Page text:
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Introduction Rio Carnival Festival

Carnival in Rio de Janeiro, Brazilian festival

The Carnival in Rio de Janeiro is a festival held every year before Lent; it is considered the biggest carnival in the world, with two million people per day on the streets. The first Carnival festival in Rio occurred in 1723

Rio Carnival is the biggest party in the world, no one, and every February, the infectious sights and sounds of the carnival return to Rio de Janeiro, which has been a popular and highly regarded one since the 18th century. Festivals, although the time passes year by year, the enthusiasm of the Rio Carnival is more active than ever.

The samba parade is the main event of the Rio Carnival and the most important time of the year for the city’s samba schools, it’s their chance to show the world the true meaning of the spectacle, just as they do in the Sambodero.

Elsewhere, crowds flooded the streets as Rio transformed from a laid-back seaside city into a giant 24-hour outdoor nightclub. Whether it’s a grand samba parade or joining a blog, there’s nothing in the world like the undisputed world party champion, and the Rio experience provides that. The celebration of the carnival began with more than 500 officials. Blogging, a street party that started a month before the week-long samba parade and continued for two weeks after that.

A truckload of musicians leads the cabaret audience along a designated route, and the only rules are unspecified: men dress like women; women dress as little as possible; cervix and ring spirals are free-flowing, while Brazil’s famous percussion is constant. The most traditional blogging weekend takes place around the samba parade: Bora Preta is the oldest and largest, a dot-themed party that fills downtown Rio.

Monobro is one of the most famous musical ensembles in Brazil, consisting of a hundred-member brass and beat band; Banda de Ipanema is one of the most traditional parties, bringing classic parties to the beach. Popular modern bloggers include Saganto Pimenta, Brazil’s tribute to the Beatles; the raucous brass band The Flying Orchestra; and Quezomba, who mix the sounds of samba with those of rock giants, such as “Rage at the Machine,” “Nirvana,” and “Sex Pistols.”

Beginning at 9:30am, the energetic rhythm reverberates through the cheerful crowd—those who are energetic will party all day, walking from block to block for their newfound carnival. The dress code is “fun” and the more eccentric the better, just look out for “Beta Boras,” a group of young men dressed as colorful clowns wielding beach ball whips. Those who don’t wear themed outfits adorn their outfits with flower crowns, necklaces, face paint, beer can hats, and a smorgasbord of sparkles.

To add fuel to the party atmosphere, men carried trays of tequila through revelers, and street vendors offered coolers. Kaipirinha popsicles. The alcohol loosens any lingering inhibitions, it’s normal passion Carioca passionately kisses one stranger before moving on to another. Those rejecting a native’s kiss are likely to hear a friendly voice: “But it’s carnival!”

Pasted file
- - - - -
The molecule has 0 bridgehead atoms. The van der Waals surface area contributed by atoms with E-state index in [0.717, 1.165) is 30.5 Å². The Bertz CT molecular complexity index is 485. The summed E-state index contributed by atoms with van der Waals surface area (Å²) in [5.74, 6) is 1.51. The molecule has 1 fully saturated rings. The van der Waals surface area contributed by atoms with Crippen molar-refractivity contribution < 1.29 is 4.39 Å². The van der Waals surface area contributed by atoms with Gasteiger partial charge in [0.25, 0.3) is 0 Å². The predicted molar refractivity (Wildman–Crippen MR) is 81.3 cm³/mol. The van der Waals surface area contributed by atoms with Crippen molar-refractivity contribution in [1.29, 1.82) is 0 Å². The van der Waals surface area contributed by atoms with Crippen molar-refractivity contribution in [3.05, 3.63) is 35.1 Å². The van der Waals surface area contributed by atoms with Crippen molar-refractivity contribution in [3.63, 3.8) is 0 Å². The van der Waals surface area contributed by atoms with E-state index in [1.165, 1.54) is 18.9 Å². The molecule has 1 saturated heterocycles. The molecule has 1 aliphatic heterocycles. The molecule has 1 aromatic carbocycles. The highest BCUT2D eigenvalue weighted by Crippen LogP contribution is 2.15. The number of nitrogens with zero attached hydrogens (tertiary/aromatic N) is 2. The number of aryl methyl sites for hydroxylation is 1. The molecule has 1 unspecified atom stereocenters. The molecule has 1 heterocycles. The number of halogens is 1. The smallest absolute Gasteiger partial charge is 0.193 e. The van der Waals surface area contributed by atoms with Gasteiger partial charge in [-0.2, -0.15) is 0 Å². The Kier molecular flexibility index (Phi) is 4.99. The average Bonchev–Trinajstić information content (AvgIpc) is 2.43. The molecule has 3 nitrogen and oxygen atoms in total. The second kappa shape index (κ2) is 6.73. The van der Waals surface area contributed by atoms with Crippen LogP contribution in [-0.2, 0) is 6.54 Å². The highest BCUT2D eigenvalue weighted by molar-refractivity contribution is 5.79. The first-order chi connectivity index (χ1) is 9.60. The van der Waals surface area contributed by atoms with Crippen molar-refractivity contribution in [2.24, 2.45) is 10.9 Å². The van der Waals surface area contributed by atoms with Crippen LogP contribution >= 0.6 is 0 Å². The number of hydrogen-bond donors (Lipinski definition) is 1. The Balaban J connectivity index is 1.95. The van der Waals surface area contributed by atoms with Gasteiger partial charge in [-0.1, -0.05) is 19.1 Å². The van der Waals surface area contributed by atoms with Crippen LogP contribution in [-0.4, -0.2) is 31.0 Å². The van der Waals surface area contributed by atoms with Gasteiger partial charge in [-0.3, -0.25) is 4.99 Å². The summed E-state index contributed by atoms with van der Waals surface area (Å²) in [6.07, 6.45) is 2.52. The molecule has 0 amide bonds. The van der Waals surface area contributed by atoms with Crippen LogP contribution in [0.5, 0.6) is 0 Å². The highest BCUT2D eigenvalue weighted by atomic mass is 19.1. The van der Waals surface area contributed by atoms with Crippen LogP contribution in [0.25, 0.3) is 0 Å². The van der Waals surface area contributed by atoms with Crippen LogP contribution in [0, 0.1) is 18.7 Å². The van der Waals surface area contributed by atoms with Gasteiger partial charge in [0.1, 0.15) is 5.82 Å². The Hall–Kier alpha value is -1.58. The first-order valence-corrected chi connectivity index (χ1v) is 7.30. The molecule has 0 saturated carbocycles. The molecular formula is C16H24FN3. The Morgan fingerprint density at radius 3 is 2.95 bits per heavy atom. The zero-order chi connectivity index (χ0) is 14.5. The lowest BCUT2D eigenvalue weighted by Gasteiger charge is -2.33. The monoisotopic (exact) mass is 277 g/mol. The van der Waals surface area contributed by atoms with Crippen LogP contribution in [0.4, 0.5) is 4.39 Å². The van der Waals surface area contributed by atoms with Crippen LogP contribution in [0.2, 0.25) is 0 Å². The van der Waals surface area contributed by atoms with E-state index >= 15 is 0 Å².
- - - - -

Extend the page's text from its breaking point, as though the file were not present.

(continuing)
Although most bloggers are closely monitored, their eyes cannot be on everything all the time. It’s not unheard of for a fight to break out on the bigger blog, so stay alert and have a meeting spot to get away quickly if necessary. Keep your belongings safe from pickpockets. Wear tight shoes to protect your feet from broken glass, and a pool of who knows what. The samba parade, with its impressive floats, glittering costumes and some of the most beautiful people in the world, is the carnival’s biggest event, seen by 80,000 people.

Many of the people working behind the scenes of the parade are from poorer communities in Rio who cannot afford tickets for the main event. Instead, they watched the show at a free rehearsal a few weeks before Mardi Gras. In the final rehearsal, the last Sunday before Mardi Gras, the most hardcore samba fans and school community members filled the vacant seats. While the people of heaven don’t wear their lavish costumes and the floats don’t wow, that’s where samba’s most ardent passion lies, and even the oldest men and women in the crowd sing their hearts out, The atmosphere was hot as the school hymns danced.

The main parade focused on 12 samba schools from different neighborhoods in the city, each attended by more than 1,000 people, from 8pm until 7am. Schools hold parades one by one, each hour presenting their songs, dances, buoys, costumes and themes for the judges, who then decide this year’s winners. The second tier parade took place on the second day and ended the week with a parade of champions showcasing the best six schools.

Tickets sell out fast and the entertainment value is no less than that of the Royal Court – great fireworks show, exotic costumes, clowns and a group of drummers and percussionists. Seats are arranged by price, with the cheapest at the top of the stadium, starting at $60, and the most expensive in the air-conditioned VIP box, starting at $3,000. If viewing isn’t enough, you can book one of the samba schools through Rio Tour.

Outside the floodlit floors, the Lower League parades through the streets of the historic Lapa neighborhood. These random parades are free to watch before TV cameras and commercial sponsors arrive, giving viewers an early idea of ​​what the carnival looks like. Although the costumes are not so gorgeous, and the floating people are more family words, the atmosphere is so active, and the spiritual feeling is so noble, people will be infected unconsciously, and they will integrate into it unconsciously, and follow it. , to enjoy, to relax, what a wonderful festival.

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